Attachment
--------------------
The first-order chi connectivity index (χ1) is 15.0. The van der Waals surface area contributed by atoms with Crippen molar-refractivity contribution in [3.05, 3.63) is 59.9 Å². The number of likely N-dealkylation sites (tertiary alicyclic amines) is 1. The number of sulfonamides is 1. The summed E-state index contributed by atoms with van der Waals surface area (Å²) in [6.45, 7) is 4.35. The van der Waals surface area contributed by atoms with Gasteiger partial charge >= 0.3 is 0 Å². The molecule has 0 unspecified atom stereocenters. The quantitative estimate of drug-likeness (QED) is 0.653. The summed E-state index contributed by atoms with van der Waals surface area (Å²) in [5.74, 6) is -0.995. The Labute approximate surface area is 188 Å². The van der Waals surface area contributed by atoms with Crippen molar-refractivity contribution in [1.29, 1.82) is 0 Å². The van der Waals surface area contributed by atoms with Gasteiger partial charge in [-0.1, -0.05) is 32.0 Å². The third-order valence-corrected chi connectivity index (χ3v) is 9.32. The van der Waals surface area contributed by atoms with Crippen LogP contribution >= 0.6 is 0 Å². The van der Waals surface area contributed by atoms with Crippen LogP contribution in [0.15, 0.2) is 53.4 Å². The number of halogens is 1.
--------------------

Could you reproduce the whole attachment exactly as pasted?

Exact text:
The first-order chi connectivity index (χ1) is 15.0. The van der Waals surface area contributed by atoms with Crippen molar-refractivity contribution in [3.05, 3.63) is 59.9 Å². The number of likely N-dealkylation sites (tertiary alicyclic amines) is 1. The number of sulfonamides is 1. The summed E-state index contributed by atoms with van der Waals surface area (Å²) in [6.45, 7) is 4.35. The van der Waals surface area contributed by atoms with Gasteiger partial charge >= 0.3 is 0 Å². The molecule has 0 unspecified atom stereocenters. The quantitative estimate of drug-likeness (QED) is 0.653. The summed E-state index contributed by atoms with van der Waals surface area (Å²) in [5.74, 6) is -0.995. The Labute approximate surface area is 188 Å². The van der Waals surface area contributed by atoms with Crippen molar-refractivity contribution in [1.29, 1.82) is 0 Å². The van der Waals surface area contributed by atoms with Gasteiger partial charge in [-0.1, -0.05) is 32.0 Å². The third-order valence-corrected chi connectivity index (χ3v) is 9.32. The van der Waals surface area contributed by atoms with Crippen LogP contribution >= 0.6 is 0 Å². The van der Waals surface area contributed by atoms with Crippen LogP contribution in [0.15, 0.2) is 53.4 Å². The number of halogens is 1.